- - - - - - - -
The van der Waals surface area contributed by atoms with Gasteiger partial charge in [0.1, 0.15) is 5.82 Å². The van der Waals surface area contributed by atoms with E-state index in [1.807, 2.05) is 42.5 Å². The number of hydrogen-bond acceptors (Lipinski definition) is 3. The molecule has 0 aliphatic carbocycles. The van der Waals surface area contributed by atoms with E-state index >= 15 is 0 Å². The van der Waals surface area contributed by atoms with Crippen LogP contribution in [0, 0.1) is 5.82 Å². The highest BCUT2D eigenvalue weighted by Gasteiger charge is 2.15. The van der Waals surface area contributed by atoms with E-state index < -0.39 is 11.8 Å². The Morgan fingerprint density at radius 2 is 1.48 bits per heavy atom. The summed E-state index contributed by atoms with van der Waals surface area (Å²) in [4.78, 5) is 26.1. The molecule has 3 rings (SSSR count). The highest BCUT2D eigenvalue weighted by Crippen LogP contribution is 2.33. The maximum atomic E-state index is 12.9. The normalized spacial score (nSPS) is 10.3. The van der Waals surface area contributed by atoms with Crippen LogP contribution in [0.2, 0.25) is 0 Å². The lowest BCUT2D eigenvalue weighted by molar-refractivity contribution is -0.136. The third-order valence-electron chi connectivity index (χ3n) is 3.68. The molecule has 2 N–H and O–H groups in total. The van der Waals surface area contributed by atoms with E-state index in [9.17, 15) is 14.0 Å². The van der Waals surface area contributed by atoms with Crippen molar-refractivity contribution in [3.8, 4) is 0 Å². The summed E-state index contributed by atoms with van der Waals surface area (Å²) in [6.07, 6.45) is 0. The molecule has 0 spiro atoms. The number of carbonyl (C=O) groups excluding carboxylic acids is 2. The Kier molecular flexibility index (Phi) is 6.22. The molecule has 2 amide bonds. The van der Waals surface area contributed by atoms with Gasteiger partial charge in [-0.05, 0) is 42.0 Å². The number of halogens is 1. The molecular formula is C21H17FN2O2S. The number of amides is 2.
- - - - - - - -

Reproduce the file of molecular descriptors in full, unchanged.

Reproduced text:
The van der Waals surface area contributed by atoms with Gasteiger partial charge in [0.1, 0.15) is 5.82 Å². The van der Waals surface area contributed by atoms with E-state index in [1.807, 2.05) is 42.5 Å². The number of hydrogen-bond acceptors (Lipinski definition) is 3. The molecule has 0 aliphatic carbocycles. The van der Waals surface area contributed by atoms with E-state index >= 15 is 0 Å². The van der Waals surface area contributed by atoms with Crippen LogP contribution in [0, 0.1) is 5.82 Å². The highest BCUT2D eigenvalue weighted by Gasteiger charge is 2.15. The van der Waals surface area contributed by atoms with E-state index < -0.39 is 11.8 Å². The Morgan fingerprint density at radius 2 is 1.48 bits per heavy atom. The summed E-state index contributed by atoms with van der Waals surface area (Å²) in [4.78, 5) is 26.1. The molecule has 3 rings (SSSR count). The highest BCUT2D eigenvalue weighted by Crippen LogP contribution is 2.33. The maximum atomic E-state index is 12.9. The normalized spacial score (nSPS) is 10.3. The van der Waals surface area contributed by atoms with Crippen LogP contribution in [0.2, 0.25) is 0 Å². The lowest BCUT2D eigenvalue weighted by molar-refractivity contribution is -0.136. The third-order valence-electron chi connectivity index (χ3n) is 3.68. The molecule has 2 N–H and O–H groups in total. The van der Waals surface area contributed by atoms with E-state index in [9.17, 15) is 14.0 Å². The van der Waals surface area contributed by atoms with Crippen molar-refractivity contribution in [3.8, 4) is 0 Å². The summed E-state index contributed by atoms with van der Waals surface area (Å²) in [6.07, 6.45) is 0. The molecule has 0 spiro atoms. The number of carbonyl (C=O) groups excluding carboxylic acids is 2. The Kier molecular flexibility index (Phi) is 6.22. The molecule has 2 amide bonds. The van der Waals surface area contributed by atoms with Gasteiger partial charge in [-0.05, 0) is 42.0 Å². The number of halogens is 1. The molecular formula is C21H17FN2O2S. The number of amides is 2.